Jennifer Mullen

Teamwork and the Power of Observation

Blog Post created by Jennifer Mullen on Aug 2, 2018

We’ve all worked on a team at some point, but have you ever been told you would be on a team and cringed at the thought because of a previous bad experience? As we have more opportunities to work with teams, we realize that there are people who we would LOVE to work with again at some point, and there are others who we would prefer to leave in the past. Whatever your experience, it is safe to say that every project that involves group work teaches us a lesson about relationships.

As a teacher, I sometimes use class time to observe and discuss group dynamics. A student once said to me, “team work makes the dream work,” and yes, it does! At least, it does if there is cohesion, trust, engagement, and reliability. What happens when the team doesn’t work? Will you remember who worked their tails off? Will you remember those who still have their tails because of the lack of effort? Sure, you will; the memory of the efforts or lack thereof will always be there. Present behaviors can have a future impact, whether we realize it or not. Pareto’s Law, also known as the 80/20 rule, is a theory that explains that 80 percent of the output from a given situation or system is determined by 20 percent of the input. Speaking in terms of employee performance, this theory suggests that 20% of the people do 80% of the work. Have you ever experienced that? If not, you might at some point.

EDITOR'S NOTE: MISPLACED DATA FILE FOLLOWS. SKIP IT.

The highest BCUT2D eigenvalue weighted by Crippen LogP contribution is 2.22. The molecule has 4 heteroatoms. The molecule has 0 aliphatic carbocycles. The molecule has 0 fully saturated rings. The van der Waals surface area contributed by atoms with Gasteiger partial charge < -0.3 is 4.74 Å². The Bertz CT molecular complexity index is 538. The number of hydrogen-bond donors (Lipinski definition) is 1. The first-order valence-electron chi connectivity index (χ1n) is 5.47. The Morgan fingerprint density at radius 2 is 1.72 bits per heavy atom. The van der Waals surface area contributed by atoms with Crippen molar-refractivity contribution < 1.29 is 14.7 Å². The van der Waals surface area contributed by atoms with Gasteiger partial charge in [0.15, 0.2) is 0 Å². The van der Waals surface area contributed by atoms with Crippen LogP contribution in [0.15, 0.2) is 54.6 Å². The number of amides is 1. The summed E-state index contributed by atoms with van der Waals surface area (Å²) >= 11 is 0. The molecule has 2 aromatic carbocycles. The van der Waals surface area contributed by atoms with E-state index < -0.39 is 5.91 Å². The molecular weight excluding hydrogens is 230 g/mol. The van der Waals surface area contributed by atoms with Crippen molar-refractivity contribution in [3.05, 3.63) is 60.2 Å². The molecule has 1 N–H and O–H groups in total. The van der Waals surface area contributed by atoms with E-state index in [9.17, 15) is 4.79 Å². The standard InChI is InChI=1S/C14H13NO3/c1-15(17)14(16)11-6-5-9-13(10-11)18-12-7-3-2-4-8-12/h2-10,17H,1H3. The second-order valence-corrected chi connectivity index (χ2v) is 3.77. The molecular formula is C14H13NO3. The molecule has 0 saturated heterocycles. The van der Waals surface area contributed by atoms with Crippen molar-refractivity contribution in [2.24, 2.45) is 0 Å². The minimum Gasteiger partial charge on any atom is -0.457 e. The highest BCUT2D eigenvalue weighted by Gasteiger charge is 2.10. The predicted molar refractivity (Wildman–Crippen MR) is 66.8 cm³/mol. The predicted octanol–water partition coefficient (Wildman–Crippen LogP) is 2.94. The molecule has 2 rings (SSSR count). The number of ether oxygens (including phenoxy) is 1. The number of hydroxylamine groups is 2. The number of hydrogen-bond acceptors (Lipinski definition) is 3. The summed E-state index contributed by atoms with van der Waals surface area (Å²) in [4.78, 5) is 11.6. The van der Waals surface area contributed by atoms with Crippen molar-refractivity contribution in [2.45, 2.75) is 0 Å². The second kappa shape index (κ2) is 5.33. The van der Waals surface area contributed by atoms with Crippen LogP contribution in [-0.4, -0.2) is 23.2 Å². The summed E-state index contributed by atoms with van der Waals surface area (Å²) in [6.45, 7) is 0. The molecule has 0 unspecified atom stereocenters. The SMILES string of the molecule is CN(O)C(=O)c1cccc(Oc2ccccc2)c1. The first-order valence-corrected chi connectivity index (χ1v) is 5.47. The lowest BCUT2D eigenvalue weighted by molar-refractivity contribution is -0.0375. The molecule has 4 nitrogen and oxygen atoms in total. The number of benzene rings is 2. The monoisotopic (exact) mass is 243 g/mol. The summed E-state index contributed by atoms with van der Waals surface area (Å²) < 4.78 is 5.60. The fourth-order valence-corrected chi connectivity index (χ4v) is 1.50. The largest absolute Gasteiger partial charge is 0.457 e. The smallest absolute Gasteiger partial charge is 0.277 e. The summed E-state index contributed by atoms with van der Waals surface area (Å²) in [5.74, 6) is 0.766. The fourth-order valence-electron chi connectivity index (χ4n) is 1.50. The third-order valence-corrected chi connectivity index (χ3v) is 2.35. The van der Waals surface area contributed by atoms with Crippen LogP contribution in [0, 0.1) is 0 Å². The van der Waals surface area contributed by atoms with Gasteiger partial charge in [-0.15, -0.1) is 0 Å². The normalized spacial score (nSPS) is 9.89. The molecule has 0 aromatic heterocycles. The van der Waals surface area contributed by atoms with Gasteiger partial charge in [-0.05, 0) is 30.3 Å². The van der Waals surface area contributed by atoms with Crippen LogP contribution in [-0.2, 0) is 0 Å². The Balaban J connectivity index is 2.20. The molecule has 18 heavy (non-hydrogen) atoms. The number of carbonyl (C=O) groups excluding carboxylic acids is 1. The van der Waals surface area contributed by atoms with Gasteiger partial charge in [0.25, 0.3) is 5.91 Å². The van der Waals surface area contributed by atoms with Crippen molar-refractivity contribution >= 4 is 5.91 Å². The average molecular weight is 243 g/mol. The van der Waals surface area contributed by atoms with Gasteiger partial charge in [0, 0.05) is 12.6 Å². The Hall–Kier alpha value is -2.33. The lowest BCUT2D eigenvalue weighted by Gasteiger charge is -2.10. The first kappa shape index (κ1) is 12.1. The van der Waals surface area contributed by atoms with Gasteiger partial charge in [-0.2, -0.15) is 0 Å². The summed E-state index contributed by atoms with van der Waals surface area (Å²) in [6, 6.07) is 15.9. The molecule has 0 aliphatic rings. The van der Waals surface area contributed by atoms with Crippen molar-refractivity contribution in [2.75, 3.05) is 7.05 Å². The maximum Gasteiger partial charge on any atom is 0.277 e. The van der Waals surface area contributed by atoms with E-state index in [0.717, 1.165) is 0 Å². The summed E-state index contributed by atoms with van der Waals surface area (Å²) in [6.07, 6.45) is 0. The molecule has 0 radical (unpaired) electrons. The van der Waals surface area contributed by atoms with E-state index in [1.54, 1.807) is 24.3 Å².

tugofwar

My point is this: work ethic matters because people are watching, and no job comes with the security of lifetime employment. Whether you realize it or not, you are subconsciously observing people and they are observing you. You know just from your own observations whether or not you would want to work with a particular person again. You remember those who are great, those who are less than great, and forget those who fly under the radar and get lost in the middle. Let’s be honest – you’re not going to recommend someone forgettable for a job anytime soon. Establishing solid relationships and putting your best foot forward are important because when things go awry in an organization and labor cuts need to be made, you need others who can vouch for your work ethic. You need people who will say, “Send me your resume so that I can forward it to…”

As an educator, I put my best foot forward because I know my students are watching me just as I am watching them. I know which ones are dependable and reliable; I also know the ones who are not. I enjoy writing recommendations for those who try, and I write recommendations for those I would hire. I do not feel comfortable recommending someone for a position I would not hire. And who knows? My students might be in a position to hire me one day, so I better be the best possible leader for them.

The key takeaway here is that present behavior impacts future opportunities. Through the power of observation, opportunities can be created or lost. Strive to be in the 20% of the workforce that gets remembered for your impact, and your future self will thank you.

Professionally yours,

signature

 

Outcomes